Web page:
A good app…

Does not translate your existing offering

The mobile context, or rather the situations users are in when using their mobile device, must be considered when it comes to mobile apps.

Don’t just take your website (if you have one) and put it on mobile. An app should complement your website or mobile website, not imitate them.

When a user opens an app on a mobile device for example, they are more than likely going to have different requirements to a user visiting a desktop website, and because of this, it’s important to really take advantage of the native features that are available on mobile devices.

Think about things like location services, NFC, maps and cameras; these mobile features are a great way enhance the user experience. Location services provide a great way for retailers to target consumers while they are shopping at physical stores for example, and they are also useful for locating stores nearby, with the use of maps as well.  

mobile barcode scanner

It’s really important for businesses to consider the mobile context around their app. Although the most widely used location for mobile activity is in the home, it shouldn’t be forgotten that mobile activity while on the move is hugely popular as well.  

Keeps it simple 

We often see people coming up with lots of ideas for their apps without realising that most of the time simplicity is key.

It’s really important to remember that we as individuals find the simple apps most useful and most appealing. The best apps are the ones that perform tasks really well. Try not to cram too much into your app, keep it simple and also keep it useful. 

Have a think about the apps you use regularly. Why do you think you use these apps so often? I tend to use apps like the Met Office, GeniusScan, Dropbox and Barclays on a regular basis.

The reason I use these apps so often is because they provide me with a quick and easy way of doing a task while on the move as well as when I’m at home. They are simple and they make my life easier.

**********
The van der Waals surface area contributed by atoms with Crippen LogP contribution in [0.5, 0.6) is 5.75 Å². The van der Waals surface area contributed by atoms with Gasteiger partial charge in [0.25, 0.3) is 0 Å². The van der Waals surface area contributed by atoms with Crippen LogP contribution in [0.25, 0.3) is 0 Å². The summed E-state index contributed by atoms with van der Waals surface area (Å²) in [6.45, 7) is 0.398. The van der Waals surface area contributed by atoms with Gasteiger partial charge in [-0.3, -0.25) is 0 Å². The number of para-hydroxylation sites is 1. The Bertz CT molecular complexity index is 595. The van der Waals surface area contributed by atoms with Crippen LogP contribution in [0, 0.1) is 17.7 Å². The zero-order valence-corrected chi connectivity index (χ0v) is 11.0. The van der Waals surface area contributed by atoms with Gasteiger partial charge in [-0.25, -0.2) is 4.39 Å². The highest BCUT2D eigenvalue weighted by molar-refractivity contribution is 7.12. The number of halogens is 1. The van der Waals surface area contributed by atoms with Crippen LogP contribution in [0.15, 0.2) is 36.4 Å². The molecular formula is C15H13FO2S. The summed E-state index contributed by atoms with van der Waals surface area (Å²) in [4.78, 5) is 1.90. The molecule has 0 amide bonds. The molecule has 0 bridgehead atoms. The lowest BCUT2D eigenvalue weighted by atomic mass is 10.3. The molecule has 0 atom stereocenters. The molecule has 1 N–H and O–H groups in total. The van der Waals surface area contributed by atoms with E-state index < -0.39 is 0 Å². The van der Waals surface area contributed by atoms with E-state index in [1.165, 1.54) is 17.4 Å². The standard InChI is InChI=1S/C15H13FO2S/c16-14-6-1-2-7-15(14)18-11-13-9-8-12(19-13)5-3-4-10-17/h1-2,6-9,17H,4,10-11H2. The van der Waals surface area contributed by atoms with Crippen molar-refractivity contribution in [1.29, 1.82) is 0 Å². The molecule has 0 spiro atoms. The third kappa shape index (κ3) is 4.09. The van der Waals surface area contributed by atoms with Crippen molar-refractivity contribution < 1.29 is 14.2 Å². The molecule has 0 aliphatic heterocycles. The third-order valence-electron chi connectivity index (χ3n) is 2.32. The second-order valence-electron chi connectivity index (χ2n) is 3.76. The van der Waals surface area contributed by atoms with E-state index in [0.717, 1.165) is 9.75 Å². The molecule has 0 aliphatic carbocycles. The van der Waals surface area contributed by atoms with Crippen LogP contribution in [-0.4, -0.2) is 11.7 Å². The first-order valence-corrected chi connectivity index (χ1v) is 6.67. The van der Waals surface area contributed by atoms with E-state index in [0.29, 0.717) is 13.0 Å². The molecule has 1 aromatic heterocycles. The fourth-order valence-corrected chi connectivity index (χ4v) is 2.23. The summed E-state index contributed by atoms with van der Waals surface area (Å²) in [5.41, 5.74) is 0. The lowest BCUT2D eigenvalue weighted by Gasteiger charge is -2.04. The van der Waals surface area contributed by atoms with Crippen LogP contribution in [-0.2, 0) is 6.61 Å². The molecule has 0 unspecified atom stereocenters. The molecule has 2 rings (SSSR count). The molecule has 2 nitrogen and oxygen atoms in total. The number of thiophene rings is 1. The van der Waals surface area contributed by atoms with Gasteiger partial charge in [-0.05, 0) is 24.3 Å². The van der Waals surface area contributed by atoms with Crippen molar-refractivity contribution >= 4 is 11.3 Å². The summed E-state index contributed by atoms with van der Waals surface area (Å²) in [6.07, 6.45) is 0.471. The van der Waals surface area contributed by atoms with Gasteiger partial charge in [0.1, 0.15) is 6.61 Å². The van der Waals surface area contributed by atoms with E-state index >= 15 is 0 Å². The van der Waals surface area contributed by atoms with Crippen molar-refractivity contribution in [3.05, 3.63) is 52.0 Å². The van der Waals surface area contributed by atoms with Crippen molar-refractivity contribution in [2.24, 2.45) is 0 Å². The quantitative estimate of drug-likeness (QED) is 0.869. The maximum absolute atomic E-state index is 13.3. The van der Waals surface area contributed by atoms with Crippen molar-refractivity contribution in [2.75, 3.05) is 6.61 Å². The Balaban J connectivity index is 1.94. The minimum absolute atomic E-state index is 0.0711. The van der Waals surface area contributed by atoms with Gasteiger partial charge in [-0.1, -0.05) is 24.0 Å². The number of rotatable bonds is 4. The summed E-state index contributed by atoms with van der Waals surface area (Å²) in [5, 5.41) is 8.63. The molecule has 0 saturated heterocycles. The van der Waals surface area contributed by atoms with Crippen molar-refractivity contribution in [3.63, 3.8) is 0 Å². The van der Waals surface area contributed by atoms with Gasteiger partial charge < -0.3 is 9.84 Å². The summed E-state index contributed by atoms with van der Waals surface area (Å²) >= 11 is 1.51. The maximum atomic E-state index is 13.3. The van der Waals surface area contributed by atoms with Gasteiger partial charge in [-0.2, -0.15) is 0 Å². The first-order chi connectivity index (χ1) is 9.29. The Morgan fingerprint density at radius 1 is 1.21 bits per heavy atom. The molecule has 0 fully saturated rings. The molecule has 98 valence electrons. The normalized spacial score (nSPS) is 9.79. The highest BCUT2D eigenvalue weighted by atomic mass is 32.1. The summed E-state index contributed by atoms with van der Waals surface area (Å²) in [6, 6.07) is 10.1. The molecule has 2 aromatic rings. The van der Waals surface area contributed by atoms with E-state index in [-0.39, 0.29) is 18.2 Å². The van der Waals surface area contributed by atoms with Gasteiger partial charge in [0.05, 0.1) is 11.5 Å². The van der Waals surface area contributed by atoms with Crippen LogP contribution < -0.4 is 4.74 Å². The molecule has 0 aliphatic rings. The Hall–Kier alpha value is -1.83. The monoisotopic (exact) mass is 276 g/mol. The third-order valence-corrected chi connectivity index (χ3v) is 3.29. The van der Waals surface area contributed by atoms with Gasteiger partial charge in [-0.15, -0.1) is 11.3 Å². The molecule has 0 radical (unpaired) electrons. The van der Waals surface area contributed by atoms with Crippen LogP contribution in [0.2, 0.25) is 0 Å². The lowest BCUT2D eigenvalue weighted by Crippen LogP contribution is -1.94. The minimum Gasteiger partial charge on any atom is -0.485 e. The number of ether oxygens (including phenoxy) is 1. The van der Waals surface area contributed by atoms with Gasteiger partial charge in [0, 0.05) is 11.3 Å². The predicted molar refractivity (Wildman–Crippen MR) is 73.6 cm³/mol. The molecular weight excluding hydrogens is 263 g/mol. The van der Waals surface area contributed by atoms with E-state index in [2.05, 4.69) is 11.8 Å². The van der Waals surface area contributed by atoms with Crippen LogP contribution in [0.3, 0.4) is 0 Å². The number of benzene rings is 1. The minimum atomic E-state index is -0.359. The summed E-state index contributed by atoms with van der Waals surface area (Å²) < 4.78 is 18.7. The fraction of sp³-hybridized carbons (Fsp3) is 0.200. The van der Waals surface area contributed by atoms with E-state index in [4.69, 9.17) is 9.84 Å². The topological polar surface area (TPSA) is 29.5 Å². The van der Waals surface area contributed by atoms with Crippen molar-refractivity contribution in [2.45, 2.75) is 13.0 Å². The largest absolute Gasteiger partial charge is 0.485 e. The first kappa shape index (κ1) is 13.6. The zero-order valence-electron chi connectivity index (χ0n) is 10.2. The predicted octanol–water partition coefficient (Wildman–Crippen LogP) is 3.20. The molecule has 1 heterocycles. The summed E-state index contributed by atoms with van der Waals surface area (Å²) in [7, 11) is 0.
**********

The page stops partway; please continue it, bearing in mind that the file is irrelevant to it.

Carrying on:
Recent findings from Nielsen show that consumers are wanting apps that provide ‘real-world tasks’. Some of the fastest growing apps on Android include the Lloyds TSB and HSBC banking apps, as well as the likes of Instagram, Flipboard and Asda.

This just goes to show that the most successful apps tend to be the most simple ones that get the job done! 

Offers a two way value transaction

Mobile apps are a brilliant way of finding out essential information from your most loyal users, but in order to get access to this data, businesses must ensure that their app is giving the user value, otherwise it will be downloaded and then deleted, or not downloaded at all.

We’ve been asked to create apps that immediately after installation ask the user to fill in long forms of personal information. This might be fine in certain situations, i.e. medical apps that need further details to be useful, or for a recruitment app perhaps, so the user can receive job alerts.

In examples like these you need to input data and you understand the value at the end of it. But if a user has to fill in lots of information and is getting nothing out of it, they won’t want to use the app.  

The “stickability” of an app, or in other words, how often people keep going back to your app, is also really important.

The stickability of your app will depend on the value people are getting out of it. Think about how often your users will be using your app.